One time I was hanging out with a Vietnam veteran, and he told me an incredible story. He was with his platoon of Marines in a city, and all of a sudden they found themselves surrounded, outnumbered, and soon they were overrun. And so they made the call to the artillery, “Fire on our position.” In essence, “Shoot us, because that’s where they are.” And that’s what happened. And luckily many were able to escape. Forty years later, this veteran was working on a project, was running into some difficulties, and went to meet with a guy to resolve the issue. He walked into the office, and they started trying to hash out the issue. And on this man’s wall was a picture of him and other Marines during the Vietnam war. And so the man asked, “So, you’re a Marine?” They started sharing stories about their time in Vietnam. Eventually, the man I know was telling the story about the time he was in that city, surrounded, outnumbered and overrun, and how he called in the artillery and barely escaped. At that point, the other man started tearing up, he began weeping. And he said, “I remember that day like it was yesterday. I was the one that got that call. And that was the hardest thing I ever had to do: to fire on my own men. And I never heard back about whether anyone survived. I thought I had just killed my own men. I never heard back until just now.”
That man had been waiting for a reply for forty years! For forty years he had lived thinking that he had killed his own men. For forty years, there was no reply. Forty years ago, he received a very troubling word: to shoot at his own men. And he responded; that’s exactly what he did. He did his part, which was difficult, involved a lot of risk, and on and on; he carried out his mission, his role in the Marines. And then he waited forty years for a reply. And after so much time, after waiting for so long, he heard.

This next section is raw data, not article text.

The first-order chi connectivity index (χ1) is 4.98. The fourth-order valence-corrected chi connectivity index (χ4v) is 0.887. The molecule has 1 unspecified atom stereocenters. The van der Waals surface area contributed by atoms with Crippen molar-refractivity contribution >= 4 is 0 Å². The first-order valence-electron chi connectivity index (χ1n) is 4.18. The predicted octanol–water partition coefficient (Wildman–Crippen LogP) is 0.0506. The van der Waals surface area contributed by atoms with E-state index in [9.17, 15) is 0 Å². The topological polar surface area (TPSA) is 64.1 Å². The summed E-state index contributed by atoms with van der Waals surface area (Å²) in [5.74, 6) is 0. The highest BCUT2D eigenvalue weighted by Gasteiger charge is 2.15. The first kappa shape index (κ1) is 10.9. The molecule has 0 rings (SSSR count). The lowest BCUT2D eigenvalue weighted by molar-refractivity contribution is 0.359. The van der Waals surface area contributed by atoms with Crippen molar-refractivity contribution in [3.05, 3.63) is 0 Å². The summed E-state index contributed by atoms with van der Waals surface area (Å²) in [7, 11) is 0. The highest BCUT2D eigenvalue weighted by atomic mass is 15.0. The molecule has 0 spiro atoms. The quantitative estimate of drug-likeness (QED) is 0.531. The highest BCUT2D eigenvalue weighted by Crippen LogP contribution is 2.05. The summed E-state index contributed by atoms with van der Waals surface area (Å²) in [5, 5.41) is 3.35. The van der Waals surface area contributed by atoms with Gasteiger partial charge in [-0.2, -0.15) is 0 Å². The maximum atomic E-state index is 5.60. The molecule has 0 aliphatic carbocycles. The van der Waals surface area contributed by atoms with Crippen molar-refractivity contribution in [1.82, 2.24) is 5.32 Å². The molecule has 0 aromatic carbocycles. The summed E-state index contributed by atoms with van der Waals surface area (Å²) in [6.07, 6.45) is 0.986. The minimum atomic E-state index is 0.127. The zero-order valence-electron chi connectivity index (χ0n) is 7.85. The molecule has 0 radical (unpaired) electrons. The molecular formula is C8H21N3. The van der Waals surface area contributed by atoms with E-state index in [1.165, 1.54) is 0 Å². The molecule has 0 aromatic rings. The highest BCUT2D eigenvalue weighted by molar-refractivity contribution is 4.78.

When Jesus Christ walked into that synagogue in Nazareth, he read from a scroll of the prophet Isaiah. He read the mission of the one the Lord had promised would come, the mission of the anointed one, the Christ. Just before this, the Spirit came down on him at his baptism in the Jordan; he was anointed by the Spirit. Today, he returns to Nazareth “in the power of the Spirit.” And he tells the people who were looking intently at him, listening attentively and with eager anticipation, “The Spirit of the Lord is upon me. Today, today this passage is fulfilled in your hearing. The reply, the response you’ve been waiting for is here. Today, in your own hearing, this is fulfilled.”
Each one of us was anointed, each one of us possess the power of the Spirit, given to us at our Baptism. Each and every Sunday, we hear the Word of God, we hear of his reply, we hear of the story of Salvation, fulfilled in Jesus Christ. The response we have been waiting for, we get it; each and every day, but especially in the mass, especially in prayer, we hear the Lord’s reply. And maybe it doesn’t always make sense to us, maybe like that Marine operating the artillery, the word we receive doesn’t make sense, or it’s scary, or it is prompting us to do something we don’t quite understand, it’s prompting us to take a risk.
But we were not anointed with the Spirit to sit back and not worry. No, we were anointed to act, to work as members of the Mystical Body, to be co-workers with Christ in the mission of Salvation. We have to take the risk! Each and every day, we have to listen to the Spirit’s prompting. And sure, we may not always understand where our action fits in to the bigger picture, we may have to wait forty years for a reply. But that’s where our faith cannot waver! As history has shown us, as Salvation history shows, the Lord has been faithful to his promise! His providence has overcome all, even death itself! And as members of his body, as Christians, as little Christs, little “anointed ones,” we can act with confidence and power, knowing that what the Spirit asks of us, the risks he asks us to take, will always be for the good, will always serve to further the work of salvation.